Con los módulos, una variable declarada fuera de cualquier función está oculta y no está disponible para otros módulos a menos que se exporte explícitamente.

La exportación hace que una función u objeto esté disponible para otros módulos. En el siguiente ejemplo, exporto funciones de diferentes módulos:

//module "./TodoStore.js" export default function TodoStore(){} //module "./UserStore.js" export default function UserStore(){}

La importación hace que una función u objeto, de otros módulos, esté disponible para el módulo actual.

import TodoStore from "./TodoStore"; import UserStore from "./UserStore"; const todoStore = TodoStore(); const userStore = UserStore();

Esparcir / Descansar

El operador puede ser el operador de propagación o el parámetro resto, dependiendo de dónde se utilice. Considere el siguiente ejemplo:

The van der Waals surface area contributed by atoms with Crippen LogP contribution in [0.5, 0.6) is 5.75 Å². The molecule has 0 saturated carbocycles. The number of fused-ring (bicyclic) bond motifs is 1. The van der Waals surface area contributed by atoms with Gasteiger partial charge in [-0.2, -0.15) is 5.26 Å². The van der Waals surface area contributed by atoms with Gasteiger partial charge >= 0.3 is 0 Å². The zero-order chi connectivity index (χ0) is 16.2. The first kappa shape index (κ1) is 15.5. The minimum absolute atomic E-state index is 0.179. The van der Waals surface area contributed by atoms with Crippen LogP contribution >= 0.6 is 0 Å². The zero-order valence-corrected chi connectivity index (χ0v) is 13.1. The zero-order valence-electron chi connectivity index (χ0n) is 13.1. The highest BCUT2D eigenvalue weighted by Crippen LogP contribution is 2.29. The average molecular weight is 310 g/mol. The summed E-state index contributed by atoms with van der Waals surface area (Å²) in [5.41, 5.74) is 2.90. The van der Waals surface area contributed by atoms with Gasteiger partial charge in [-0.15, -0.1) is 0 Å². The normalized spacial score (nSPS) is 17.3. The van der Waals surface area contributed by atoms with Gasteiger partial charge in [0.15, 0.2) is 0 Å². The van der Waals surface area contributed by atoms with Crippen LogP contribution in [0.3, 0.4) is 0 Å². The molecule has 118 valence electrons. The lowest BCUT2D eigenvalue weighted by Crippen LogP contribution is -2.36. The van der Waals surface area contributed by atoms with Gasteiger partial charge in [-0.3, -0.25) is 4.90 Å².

const numbers = [1, 2, 3]; const arr = ['a', 'b', 'c', ...numbers]; console.log(arr); ["a", "b", "c", 1, 2, 3]

Este es el operador de propagación. Ahora mira el siguiente ejemplo:

function process(x,y, ...arr){ console.log(arr) } process(1,2,3,4,5); //[3, 4, 5] function processArray(...arr){ console.log(arr) } processArray(1,2,3,4,5); //[1, 2, 3, 4, 5]

Este es el parámetro de descanso.

argumentos

Con el parámetro rest podemos reemplazar el argumentspseudoparámetro. El parámetro rest es una matriz, argumentsno lo es.

function addNumber(total, value){ return total + value; } function sum(...args){ return args.reduce(addNumber, 0); } sum(1,2,3); //6

Clonación

El operador de extensión hace que la clonación de objetos y matrices sea más simple y expresiva.

El operador de propiedades de distribución de objetos estará disponible como parte de ES2018.

const book = { title: "JavaScript: The Good Parts" }; //clone with Object.assign() const clone = Object.assign({}, book); //clone with spread operator const clone = { ...book }; const arr = [1, 2 ,3]; //clone with slice const cloneArr = arr.slice(); //clone with spread operator const cloneArr = [ ...arr ];

Concatenación

En el siguiente ejemplo, el operador de propagación se utiliza para concatenar matrices:

const part1 = [1, 2, 3]; const part2 = [4, 5, 6]; const arr = part1.concat(part2); const arr = [...part1, ...part2];

Fusionar objetos